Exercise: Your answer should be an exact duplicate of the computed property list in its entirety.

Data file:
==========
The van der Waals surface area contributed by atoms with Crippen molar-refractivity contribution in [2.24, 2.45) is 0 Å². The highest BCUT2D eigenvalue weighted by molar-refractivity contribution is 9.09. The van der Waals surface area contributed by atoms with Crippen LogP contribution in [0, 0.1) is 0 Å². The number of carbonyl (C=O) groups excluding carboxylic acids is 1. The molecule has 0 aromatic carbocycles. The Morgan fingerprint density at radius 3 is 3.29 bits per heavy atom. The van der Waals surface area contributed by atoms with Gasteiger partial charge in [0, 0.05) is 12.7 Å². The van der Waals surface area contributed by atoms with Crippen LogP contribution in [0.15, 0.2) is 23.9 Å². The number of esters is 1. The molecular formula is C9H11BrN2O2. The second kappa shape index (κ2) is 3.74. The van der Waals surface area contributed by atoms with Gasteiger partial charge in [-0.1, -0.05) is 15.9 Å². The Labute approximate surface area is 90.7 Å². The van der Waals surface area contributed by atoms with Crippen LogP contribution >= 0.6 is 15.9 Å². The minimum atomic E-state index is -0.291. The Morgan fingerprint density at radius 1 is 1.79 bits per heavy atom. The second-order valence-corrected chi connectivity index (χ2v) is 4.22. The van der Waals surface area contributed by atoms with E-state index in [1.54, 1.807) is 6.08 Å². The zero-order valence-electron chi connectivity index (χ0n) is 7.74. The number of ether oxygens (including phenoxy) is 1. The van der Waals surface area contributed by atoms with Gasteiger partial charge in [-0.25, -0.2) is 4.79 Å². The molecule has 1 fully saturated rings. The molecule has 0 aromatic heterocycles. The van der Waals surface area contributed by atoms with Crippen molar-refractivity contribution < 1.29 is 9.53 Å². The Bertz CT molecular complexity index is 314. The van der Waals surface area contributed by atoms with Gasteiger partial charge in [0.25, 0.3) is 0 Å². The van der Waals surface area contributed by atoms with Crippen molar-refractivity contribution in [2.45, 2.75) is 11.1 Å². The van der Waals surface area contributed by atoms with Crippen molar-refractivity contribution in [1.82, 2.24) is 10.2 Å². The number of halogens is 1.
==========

The van der Waals surface area contributed by atoms with Crippen molar-refractivity contribution in [2.24, 2.45) is 0 Å². The highest BCUT2D eigenvalue weighted by molar-refractivity contribution is 9.09. The van der Waals surface area contributed by atoms with Crippen LogP contribution in [0, 0.1) is 0 Å². The number of carbonyl (C=O) groups excluding carboxylic acids is 1. The molecule has 0 aromatic carbocycles. The Morgan fingerprint density at radius 3 is 3.29 bits per heavy atom. The van der Waals surface area contributed by atoms with Gasteiger partial charge in [0, 0.05) is 12.7 Å². The van der Waals surface area contributed by atoms with Crippen LogP contribution in [0.15, 0.2) is 23.9 Å². The number of esters is 1. The molecular formula is C9H11BrN2O2. The second kappa shape index (κ2) is 3.74. The van der Waals surface area contributed by atoms with Gasteiger partial charge in [-0.1, -0.05) is 15.9 Å². The Labute approximate surface area is 90.7 Å². The van der Waals surface area contributed by atoms with Crippen LogP contribution >= 0.6 is 15.9 Å². The minimum atomic E-state index is -0.291. The Morgan fingerprint density at radius 1 is 1.79 bits per heavy atom. The second-order valence-corrected chi connectivity index (χ2v) is 4.22. The van der Waals surface area contributed by atoms with E-state index in [1.54, 1.807) is 6.08 Å². The zero-order valence-electron chi connectivity index (χ0n) is 7.74. The number of ether oxygens (including phenoxy) is 1. The van der Waals surface area contributed by atoms with Gasteiger partial charge in [-0.25, -0.2) is 4.79 Å². The molecule has 1 fully saturated rings. The molecule has 0 aromatic heterocycles. The van der Waals surface area contributed by atoms with Crippen molar-refractivity contribution < 1.29 is 9.53 Å². The Bertz CT molecular complexity index is 314. The van der Waals surface area contributed by atoms with Gasteiger partial charge in [0.25, 0.3) is 0 Å². The van der Waals surface area contributed by atoms with Crippen molar-refractivity contribution in [2.45, 2.75) is 11.1 Å². The van der Waals surface area contributed by atoms with Crippen molar-refractivity contribution in [1.82, 2.24) is 10.2 Å². The number of halogens is 1.